How to provide a great employee experience
If you’re known for treating employees well, you’ll attract the best talent, even if recruits know that the organisational structure means they have little chance of reaching the higher rungs of the career ladder. And employees who develop an emotional connection with your organisation and identify with it, remain brand ambassadors for life – even after they leave the company.
A woman who spent seven years at a magic circle law firm in the City before becoming an investment banker said: “These magic and silver circles firms have a pyramid structure with one partner to seven or eight associates so they actually need to lose staff along the way to maintain that structure. It’s very, very hard to become a partner.”
But departures are rarely acrimonious. “People like me remember our time at these firms fondly,” she said. “They work you hard but reward you well and really look after you. They take things like your wellbeing seriously. You credit them with teaching you a huge amount and you leave – after a proper exit interview – with an amazing professional network.”
Now part of her old firm’s alumni network, she is frequently invited back to attend events. “So yes, I’m an unofficial ambassador for them,” she says. “In my new line of work I come across companies looking for a good law firm and can genuinely recommend my old employer.”
Increasingly, the traditional command and control structure is giving way to devolved decision-making as companies equip employees with the skills to use their own initiative. This is a new way of leading through influence and encouraging collaboration.
Typically, if your company has flatter, leaner organisational structures, you have fewer intermediate management positions, which again makes it difficult to reward good employees with promotion. But you are inherently able to offer recruits increased involvement in decision-making and greater responsibility, which is an advantage when it comes to attracting millennials. And unlike their parents, most millennials don’t expect to stay with one company for life.
Devolved decision-making does not mean permissive management that allows employees to do as they please. Managerial control is still exercised, but the rationale for any decision is explained whenever possible while people’s concerns and ideas are listened to and taken seriously. Managers can lead more successfully with the active co-operation and consent of their staff.
Be Sincere – not a Sloganeer
Nowadays, if your organisation claims to regard employees as your most valuable asset, but pays only lip service, your shortcomings will be quickly outed on social media and websites such as Glassdoor.com.
A company’s brand can also suffer reputational damage if media exposes shabby treatment of staff. Amazon came under fire in 2011 after revelations that workers in an eastern Pennsylvania warehouse toiled in more than 100-degree heat with ambulances waiting outside, taking away labourers as they fell. After an investigation by the local newspaper, Amazon installed air-conditioning.
Similarly, Sports Direct has taken steps to counter criticism of its working conditions. An employee representative – the company’s first – can now attend board meetings to ensure that workers are being treated fairly by management. But the Unite union has accused Sports Direct of breaking a promise it made last year to offer store staff guaranteed hours rather than zero-hours contracts.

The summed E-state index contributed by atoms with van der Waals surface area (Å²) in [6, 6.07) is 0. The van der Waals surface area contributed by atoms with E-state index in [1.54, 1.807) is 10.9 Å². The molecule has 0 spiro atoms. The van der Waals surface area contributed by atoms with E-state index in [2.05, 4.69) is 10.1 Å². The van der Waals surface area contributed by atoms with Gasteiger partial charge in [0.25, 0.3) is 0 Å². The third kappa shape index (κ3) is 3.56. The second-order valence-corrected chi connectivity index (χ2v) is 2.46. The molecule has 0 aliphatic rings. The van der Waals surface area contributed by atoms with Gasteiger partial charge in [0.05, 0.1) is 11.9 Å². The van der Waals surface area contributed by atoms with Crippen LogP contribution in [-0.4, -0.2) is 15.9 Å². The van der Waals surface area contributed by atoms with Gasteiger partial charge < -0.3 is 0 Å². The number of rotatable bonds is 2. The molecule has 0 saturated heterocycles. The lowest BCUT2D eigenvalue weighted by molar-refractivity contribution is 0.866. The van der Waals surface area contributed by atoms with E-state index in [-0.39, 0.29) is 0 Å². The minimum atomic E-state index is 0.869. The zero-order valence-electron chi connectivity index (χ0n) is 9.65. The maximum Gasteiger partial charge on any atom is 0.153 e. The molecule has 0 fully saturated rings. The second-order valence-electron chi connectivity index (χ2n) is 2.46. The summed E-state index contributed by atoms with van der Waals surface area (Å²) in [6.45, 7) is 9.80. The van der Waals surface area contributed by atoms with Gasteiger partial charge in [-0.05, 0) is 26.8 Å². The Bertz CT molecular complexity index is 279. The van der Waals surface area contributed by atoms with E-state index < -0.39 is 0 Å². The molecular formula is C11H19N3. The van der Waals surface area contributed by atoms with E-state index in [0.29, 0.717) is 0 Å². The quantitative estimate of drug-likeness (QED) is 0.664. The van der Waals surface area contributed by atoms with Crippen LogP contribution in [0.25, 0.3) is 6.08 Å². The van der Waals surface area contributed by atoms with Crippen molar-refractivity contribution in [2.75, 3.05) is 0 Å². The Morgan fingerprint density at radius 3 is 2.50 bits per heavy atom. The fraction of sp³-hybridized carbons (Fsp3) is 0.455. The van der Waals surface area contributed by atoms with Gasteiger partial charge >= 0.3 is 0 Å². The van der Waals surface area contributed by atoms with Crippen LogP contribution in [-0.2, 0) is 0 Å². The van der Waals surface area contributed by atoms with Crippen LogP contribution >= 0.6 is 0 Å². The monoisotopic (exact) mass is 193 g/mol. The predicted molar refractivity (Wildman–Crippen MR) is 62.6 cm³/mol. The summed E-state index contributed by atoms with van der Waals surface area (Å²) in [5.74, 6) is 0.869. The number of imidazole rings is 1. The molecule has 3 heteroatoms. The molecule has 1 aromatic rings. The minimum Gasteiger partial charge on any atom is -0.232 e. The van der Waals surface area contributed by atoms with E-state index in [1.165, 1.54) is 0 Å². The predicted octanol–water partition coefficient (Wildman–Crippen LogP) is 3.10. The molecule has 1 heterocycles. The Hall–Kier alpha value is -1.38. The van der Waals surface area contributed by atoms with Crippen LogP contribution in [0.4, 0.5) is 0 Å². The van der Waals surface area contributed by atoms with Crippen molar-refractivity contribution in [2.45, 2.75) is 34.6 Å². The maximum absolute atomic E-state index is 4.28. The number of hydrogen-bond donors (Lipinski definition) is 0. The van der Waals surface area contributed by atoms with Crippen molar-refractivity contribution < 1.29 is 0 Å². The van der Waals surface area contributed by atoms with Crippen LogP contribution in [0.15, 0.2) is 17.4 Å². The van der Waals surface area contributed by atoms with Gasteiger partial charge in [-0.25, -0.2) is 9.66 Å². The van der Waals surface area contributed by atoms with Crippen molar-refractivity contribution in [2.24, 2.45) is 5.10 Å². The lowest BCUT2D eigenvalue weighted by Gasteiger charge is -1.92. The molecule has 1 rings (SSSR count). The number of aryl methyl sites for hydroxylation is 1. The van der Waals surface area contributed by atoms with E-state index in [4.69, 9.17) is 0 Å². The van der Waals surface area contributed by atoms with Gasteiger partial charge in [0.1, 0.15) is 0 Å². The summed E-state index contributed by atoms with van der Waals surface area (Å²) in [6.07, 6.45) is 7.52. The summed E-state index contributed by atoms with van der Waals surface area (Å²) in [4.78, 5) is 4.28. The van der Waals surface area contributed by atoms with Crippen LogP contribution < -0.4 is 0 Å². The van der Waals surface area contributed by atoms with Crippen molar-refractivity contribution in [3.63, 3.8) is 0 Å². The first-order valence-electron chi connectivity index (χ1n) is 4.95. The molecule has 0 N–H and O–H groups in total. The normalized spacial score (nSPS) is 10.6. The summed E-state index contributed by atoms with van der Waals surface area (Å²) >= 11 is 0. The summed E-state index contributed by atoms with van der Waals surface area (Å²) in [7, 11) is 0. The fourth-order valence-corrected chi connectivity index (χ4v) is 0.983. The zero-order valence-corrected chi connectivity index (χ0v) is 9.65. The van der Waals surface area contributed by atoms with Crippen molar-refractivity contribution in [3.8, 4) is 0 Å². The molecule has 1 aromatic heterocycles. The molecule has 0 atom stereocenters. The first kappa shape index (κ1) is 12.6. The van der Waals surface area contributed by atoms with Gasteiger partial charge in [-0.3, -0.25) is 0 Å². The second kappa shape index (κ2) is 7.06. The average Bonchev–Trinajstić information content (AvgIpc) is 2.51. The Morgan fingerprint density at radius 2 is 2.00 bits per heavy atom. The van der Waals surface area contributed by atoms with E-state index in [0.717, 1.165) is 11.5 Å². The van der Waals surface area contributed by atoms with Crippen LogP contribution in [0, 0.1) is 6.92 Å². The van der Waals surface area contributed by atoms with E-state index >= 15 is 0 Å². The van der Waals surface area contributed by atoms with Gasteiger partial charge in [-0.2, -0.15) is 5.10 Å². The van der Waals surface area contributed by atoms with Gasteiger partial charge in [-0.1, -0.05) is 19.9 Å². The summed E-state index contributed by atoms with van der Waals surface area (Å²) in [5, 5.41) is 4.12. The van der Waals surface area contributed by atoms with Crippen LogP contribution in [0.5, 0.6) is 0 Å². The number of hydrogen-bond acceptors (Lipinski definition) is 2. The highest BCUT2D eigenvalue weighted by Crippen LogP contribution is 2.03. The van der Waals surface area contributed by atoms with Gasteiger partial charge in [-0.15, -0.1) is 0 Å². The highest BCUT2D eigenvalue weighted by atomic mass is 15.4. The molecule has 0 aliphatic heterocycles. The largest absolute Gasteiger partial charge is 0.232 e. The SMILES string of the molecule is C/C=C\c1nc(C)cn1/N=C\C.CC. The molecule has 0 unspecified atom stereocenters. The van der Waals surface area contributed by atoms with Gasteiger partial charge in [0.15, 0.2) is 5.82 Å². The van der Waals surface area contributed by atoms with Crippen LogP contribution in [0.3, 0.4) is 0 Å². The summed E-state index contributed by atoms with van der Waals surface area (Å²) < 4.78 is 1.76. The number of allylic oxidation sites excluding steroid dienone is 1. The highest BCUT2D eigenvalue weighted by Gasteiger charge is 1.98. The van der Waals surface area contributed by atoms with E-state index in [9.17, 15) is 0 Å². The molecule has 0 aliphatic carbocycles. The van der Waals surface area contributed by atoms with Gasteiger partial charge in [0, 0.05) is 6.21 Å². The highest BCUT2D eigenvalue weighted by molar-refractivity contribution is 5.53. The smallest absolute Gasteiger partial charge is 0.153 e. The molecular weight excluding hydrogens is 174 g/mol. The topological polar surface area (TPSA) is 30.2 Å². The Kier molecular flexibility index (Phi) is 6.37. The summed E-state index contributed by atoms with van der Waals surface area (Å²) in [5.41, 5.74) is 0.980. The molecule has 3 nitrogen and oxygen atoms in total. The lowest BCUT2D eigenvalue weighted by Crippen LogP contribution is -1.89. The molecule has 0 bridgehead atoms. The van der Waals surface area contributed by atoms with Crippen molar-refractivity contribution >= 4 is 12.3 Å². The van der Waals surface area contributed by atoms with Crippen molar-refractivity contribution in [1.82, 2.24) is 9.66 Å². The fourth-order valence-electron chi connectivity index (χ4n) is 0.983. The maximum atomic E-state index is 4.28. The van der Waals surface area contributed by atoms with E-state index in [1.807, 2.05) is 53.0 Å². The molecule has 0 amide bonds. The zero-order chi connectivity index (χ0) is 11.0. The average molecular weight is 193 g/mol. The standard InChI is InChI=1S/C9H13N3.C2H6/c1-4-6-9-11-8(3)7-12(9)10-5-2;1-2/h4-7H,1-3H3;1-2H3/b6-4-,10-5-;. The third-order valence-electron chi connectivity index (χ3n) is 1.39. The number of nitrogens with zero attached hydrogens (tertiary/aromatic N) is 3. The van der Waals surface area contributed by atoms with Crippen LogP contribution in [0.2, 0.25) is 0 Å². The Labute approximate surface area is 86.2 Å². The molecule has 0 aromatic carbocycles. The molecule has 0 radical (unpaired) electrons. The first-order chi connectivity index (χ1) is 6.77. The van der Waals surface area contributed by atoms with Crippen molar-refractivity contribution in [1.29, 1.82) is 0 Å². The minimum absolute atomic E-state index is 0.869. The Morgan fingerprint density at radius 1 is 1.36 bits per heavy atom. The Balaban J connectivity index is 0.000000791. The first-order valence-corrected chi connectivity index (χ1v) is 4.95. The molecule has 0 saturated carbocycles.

Bad publicity can do more than damage a company’s image.
“If workers aren’t treated well, it will drive away business and a lot of people who won’t invest in companies if they’re not treating their people properly,” says the woman who used to work at a City law firm.
Nor is it enough that companies treat their workers well domestically. High street clothes stores cannot afford to stock clothes where suppliers abroad have subcontracted out to any workshops down the supply chain that might use child labour in countries such as India or Bangladesh.
“They want to be able to say that their brand is ethically-sourced, which now means a lot to consumers,” the lawyer says.
When it comes to a budget airline like Ryanair, most customers care about flying cheaply and on time – they rarely give much thought to the EX of the pilots or cabin crew. Nor, it is alleged, did Ryanair’s bosses.
But since the airline’s scheduling woes caused thousands of cancellations, the EX of its pilots has become mainstream news, forcing Ryanair’s bosses to give it serious thought.
Of course, no-one would claim that Ryanair pilots are treated like workers in a Third World sweatshop. But many crew have voiced harsh criticism about their conditions and the way the airline is run.
One long-serving Ryanair pilot told the BBC: “We have some memes that have been doing the rounds which we feel accurately portray the situation and feelings of the crew - comparing the company to the North Korean communist regime.”
The pilot, who was not named, added: “The tactics of ruling by fear and divide and conquer are outdated in the pilot market we're in now.” He also criticised “a lack of basic benefits - no free bottles of water, coffee or tea and no crew meals.”
The bad publicity rankled Ryanair’s famously abrasively chief executive, Michael O’Leary. In the early days of the crisis, he accused some of the airline’s pilots of being “full of their own self-importance” and said they are “very well paid for doing what is an easy job”. He also reminded them that “we are in an era when the computer does most of the flying”.
He has since written to Ryanair’s pilots telling them they “are the best in the business” and offering better pay and conditions. Sweeteners included pay increases, loyalty bonus payments, improved rotas and better compensation for pilots forced to work away from their home base.